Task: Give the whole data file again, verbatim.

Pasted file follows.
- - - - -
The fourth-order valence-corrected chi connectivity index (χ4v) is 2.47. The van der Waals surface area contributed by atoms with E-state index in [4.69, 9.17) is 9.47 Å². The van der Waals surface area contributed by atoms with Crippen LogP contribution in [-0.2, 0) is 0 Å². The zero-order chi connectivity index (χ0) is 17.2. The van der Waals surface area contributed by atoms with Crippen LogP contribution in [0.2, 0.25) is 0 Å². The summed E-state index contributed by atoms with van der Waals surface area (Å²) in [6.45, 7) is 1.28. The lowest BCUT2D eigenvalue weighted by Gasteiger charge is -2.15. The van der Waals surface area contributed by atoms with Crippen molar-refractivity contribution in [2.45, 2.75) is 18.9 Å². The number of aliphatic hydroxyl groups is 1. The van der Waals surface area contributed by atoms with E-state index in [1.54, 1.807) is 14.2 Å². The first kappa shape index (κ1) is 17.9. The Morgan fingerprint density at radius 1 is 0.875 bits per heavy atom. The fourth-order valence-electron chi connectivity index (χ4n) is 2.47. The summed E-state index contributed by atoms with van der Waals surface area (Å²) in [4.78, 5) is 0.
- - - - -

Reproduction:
The fourth-order valence-corrected chi connectivity index (χ4v) is 2.47. The van der Waals surface area contributed by atoms with E-state index in [4.69, 9.17) is 9.47 Å². The van der Waals surface area contributed by atoms with Crippen LogP contribution in [-0.2, 0) is 0 Å². The zero-order chi connectivity index (χ0) is 17.2. The van der Waals surface area contributed by atoms with Crippen LogP contribution in [0.2, 0.25) is 0 Å². The summed E-state index contributed by atoms with van der Waals surface area (Å²) in [6.45, 7) is 1.28. The lowest BCUT2D eigenvalue weighted by Gasteiger charge is -2.15. The van der Waals surface area contributed by atoms with Crippen molar-refractivity contribution in [2.45, 2.75) is 18.9 Å². The number of aliphatic hydroxyl groups is 1. The van der Waals surface area contributed by atoms with E-state index in [1.54, 1.807) is 14.2 Å². The first kappa shape index (κ1) is 17.9. The Morgan fingerprint density at radius 1 is 0.875 bits per heavy atom. The fourth-order valence-electron chi connectivity index (χ4n) is 2.47. The summed E-state index contributed by atoms with van der Waals surface area (Å²) in [4.78, 5) is 0.